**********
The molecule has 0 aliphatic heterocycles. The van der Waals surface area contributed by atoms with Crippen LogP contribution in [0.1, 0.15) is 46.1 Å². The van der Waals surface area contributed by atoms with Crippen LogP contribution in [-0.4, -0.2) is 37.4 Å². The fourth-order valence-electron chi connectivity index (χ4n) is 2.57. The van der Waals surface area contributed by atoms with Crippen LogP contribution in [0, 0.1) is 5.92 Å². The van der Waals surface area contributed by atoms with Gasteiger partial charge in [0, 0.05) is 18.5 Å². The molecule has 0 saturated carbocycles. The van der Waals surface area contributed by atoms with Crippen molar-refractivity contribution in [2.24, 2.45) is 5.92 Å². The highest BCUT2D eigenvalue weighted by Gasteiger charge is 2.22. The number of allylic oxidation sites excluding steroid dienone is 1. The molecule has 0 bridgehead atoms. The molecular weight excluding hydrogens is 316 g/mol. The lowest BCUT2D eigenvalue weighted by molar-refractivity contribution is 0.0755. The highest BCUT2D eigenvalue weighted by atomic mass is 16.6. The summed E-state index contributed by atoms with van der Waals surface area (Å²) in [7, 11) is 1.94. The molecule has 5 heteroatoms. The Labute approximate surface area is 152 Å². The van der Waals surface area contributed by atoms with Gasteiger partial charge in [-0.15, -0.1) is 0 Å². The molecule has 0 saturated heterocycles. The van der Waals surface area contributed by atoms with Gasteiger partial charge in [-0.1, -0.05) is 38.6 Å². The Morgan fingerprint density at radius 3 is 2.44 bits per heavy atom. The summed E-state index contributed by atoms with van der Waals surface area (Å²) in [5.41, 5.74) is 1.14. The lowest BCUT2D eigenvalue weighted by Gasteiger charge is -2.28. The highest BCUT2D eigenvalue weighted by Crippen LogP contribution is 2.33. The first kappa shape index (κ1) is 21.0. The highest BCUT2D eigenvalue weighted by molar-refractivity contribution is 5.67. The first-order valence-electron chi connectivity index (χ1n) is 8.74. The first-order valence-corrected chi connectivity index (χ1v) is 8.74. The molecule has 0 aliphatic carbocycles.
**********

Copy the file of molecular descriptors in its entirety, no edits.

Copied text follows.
The molecule has 0 aliphatic heterocycles. The van der Waals surface area contributed by atoms with Crippen LogP contribution in [0.1, 0.15) is 46.1 Å². The van der Waals surface area contributed by atoms with Crippen LogP contribution in [-0.4, -0.2) is 37.4 Å². The fourth-order valence-electron chi connectivity index (χ4n) is 2.57. The van der Waals surface area contributed by atoms with Crippen LogP contribution in [0, 0.1) is 5.92 Å². The van der Waals surface area contributed by atoms with Gasteiger partial charge in [0, 0.05) is 18.5 Å². The molecule has 0 saturated carbocycles. The van der Waals surface area contributed by atoms with Crippen molar-refractivity contribution in [2.24, 2.45) is 5.92 Å². The highest BCUT2D eigenvalue weighted by Gasteiger charge is 2.22. The number of allylic oxidation sites excluding steroid dienone is 1. The molecule has 0 bridgehead atoms. The molecular weight excluding hydrogens is 316 g/mol. The lowest BCUT2D eigenvalue weighted by molar-refractivity contribution is 0.0755. The highest BCUT2D eigenvalue weighted by atomic mass is 16.6. The summed E-state index contributed by atoms with van der Waals surface area (Å²) in [7, 11) is 1.94. The molecule has 5 heteroatoms. The Labute approximate surface area is 152 Å². The van der Waals surface area contributed by atoms with Gasteiger partial charge in [-0.15, -0.1) is 0 Å². The molecule has 0 saturated heterocycles. The van der Waals surface area contributed by atoms with Gasteiger partial charge in [-0.1, -0.05) is 38.6 Å². The Morgan fingerprint density at radius 3 is 2.44 bits per heavy atom. The summed E-state index contributed by atoms with van der Waals surface area (Å²) in [5.41, 5.74) is 1.14. The lowest BCUT2D eigenvalue weighted by Gasteiger charge is -2.28. The highest BCUT2D eigenvalue weighted by Crippen LogP contribution is 2.33. The first kappa shape index (κ1) is 21.0. The highest BCUT2D eigenvalue weighted by molar-refractivity contribution is 5.67. The first-order valence-electron chi connectivity index (χ1n) is 8.74. The first-order valence-corrected chi connectivity index (χ1v) is 8.74. The molecule has 0 aliphatic carbocycles.